Frequently Asked Questions
The epinephrine auto-injector is used to treat life-threatening allergic emergencies, including anaphylaxis in people who are at risk for, or have a history of serious allergic emergencies. Use of an epinephrine auto-injector must be followed by emergency medical care.
What are some of the allergic reactions that can cause anaphylaxis and require the use of an epinephrine auto-injector?
What are some of the signs and symptoms of anaphylaxis?
*These are just some of the symptoms of anaphylaxis. Please check the Patient Information Leaflet or ask your healthcare provider for all of the symptoms.
If anaphylaxis is a risk, should my child keep an epinephrine auto-injector at school?
Does the epinephrine auto injector deliver the same medicine as other epinephrine auto-injectors?
Can I travel with my epinephrine auto-injector?
After I used my epinephrine auto-injector, I still see medicine remaining in my epinephrine auto-injector. Did I get my dose?
What should I do after I have received my dose?
Does my epinephrine auto-injector expire?
Can I reuse my epinephrine auto-injector?
Why is the epinephrine auto-injector available in 2 dosage strengths?
Are Trainer devices available for the epinephrine auto-injector?
IMPORTANT SAFETY INFORMATION
Epinephrine injection, USP auto-injector is intended for immediate administration as emergency supportive
therapy and is not intended as a substitute for immediate medical care. In conjunction with the administration of
epinephrine, the patient should seek immediate medical or hospital care. More than two sequential doses of
epinephrine should only be administered under direct medical supervision.
Epinephrine injection, USP auto-injector should ONLY be injected into the anterolateral aspect of the thigh. Do not
inject intravenously. Do not inject into buttock. Do not inject into fingers, hands or feet. Instruct caregivers to
hold the child’s leg firmly in place and limit movement prior to and during injection to minimize the risk of injection
Epinephrine should be administered with caution to patients who have heart disease, including patients with
cardiac arrhythmias, coronary artery or organic heart disease, or hypertension. In such patients, or in patients who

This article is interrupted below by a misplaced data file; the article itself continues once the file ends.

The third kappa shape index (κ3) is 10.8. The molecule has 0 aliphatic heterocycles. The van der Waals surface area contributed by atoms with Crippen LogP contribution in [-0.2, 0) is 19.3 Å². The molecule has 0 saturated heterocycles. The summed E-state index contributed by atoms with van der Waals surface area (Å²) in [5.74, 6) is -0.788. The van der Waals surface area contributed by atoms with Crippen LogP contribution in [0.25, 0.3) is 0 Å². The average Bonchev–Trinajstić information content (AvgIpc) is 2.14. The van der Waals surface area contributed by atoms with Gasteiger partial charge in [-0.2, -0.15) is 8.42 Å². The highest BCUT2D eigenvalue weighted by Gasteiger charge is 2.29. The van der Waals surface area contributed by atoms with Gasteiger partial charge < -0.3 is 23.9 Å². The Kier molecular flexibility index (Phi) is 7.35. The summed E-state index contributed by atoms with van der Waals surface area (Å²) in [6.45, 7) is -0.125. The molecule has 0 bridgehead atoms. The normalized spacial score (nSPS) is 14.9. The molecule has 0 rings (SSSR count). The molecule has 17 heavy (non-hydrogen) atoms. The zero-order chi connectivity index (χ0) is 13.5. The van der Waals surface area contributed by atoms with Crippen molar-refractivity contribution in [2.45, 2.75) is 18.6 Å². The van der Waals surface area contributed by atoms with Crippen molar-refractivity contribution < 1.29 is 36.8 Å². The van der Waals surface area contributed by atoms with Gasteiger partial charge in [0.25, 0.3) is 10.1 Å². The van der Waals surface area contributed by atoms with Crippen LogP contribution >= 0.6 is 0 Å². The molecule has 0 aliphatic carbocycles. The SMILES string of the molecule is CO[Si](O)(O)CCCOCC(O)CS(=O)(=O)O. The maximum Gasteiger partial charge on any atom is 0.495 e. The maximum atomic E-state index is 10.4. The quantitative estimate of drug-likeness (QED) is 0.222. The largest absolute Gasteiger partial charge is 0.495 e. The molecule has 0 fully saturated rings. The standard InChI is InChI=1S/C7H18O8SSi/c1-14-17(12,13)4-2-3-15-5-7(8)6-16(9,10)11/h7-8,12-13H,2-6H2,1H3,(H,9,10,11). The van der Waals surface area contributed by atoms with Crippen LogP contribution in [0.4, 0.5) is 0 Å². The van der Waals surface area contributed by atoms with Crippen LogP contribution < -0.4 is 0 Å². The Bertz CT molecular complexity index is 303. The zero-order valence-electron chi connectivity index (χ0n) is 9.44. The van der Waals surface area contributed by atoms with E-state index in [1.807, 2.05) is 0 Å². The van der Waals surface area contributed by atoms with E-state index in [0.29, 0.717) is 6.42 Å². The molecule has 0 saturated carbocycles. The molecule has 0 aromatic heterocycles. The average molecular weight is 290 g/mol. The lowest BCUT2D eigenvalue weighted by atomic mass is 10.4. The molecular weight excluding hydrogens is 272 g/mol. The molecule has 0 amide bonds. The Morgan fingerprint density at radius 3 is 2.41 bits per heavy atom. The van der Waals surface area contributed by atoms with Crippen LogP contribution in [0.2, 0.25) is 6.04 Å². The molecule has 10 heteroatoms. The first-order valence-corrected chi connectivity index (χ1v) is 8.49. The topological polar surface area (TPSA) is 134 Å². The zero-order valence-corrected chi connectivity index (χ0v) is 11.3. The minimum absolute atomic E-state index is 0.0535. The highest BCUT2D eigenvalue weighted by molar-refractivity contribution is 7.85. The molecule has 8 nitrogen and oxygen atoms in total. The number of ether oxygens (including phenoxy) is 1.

are on drugs that may sensitize the heart to arrhythmias, epinephrine may precipitate or aggravate angina pectoris
as well as produce ventricular arrhythmias. Arrhythmias, including fatal ventricular fibrillation, have been reported
in patients with underlying cardiac disease or those receiving certain drugs. Patients who receive epinephrine
while concomitantly taking cardiac glycosides, diuretics or anti-arrhythmics should be observed carefully for the
development of cardiac arrhythmias. Epinephrine should be administered with caution to patients with
hyperthyroidism, diabetes, elderly individuals, and pregnant women. Patients with Parkinson’s disease may notice
a temporary worsening of symptoms.
Rare cases of serious skin and soft tissue infections, including necrotizing fasciitis and myonecrosis caused by
Clostridia, have been reported at the injection site following epinephrine injection for anaphylaxis. Advise patients
to seek medical care if they develop signs or symptoms of infection.
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IMPORTANT SAFETY INFORMATION
What is the most important information I should know about epinephrine injection, USP auto-injector?
- Epinephrine injection, USP auto-injector contains epinephrine, a medicine used to treat allergic emergencies (anaphylaxis). Anaphylaxis can be life-threatening, can happen within minutes, and can be caused by stinging and biting insects, allergy injections, foods, medicines, exercise or other unknown causes. Symptoms of anaphylaxis may include:
- trouble breathing
- hoarseness (changes in the way your voice sounds)
- hives (raised reddened rash that may itch)
- severe itching
- swelling of your face, lips, mouth, or tongue
- skin rash, redness, or swelling
- fast heartbeat
- weak pulse
- feeling very anxious
- stomach pain
- losing control of urine or bowel movements (incontinence)
- diarrhea or stomach cramps
- dizziness, fainting, or “passing out” (unconsciousness).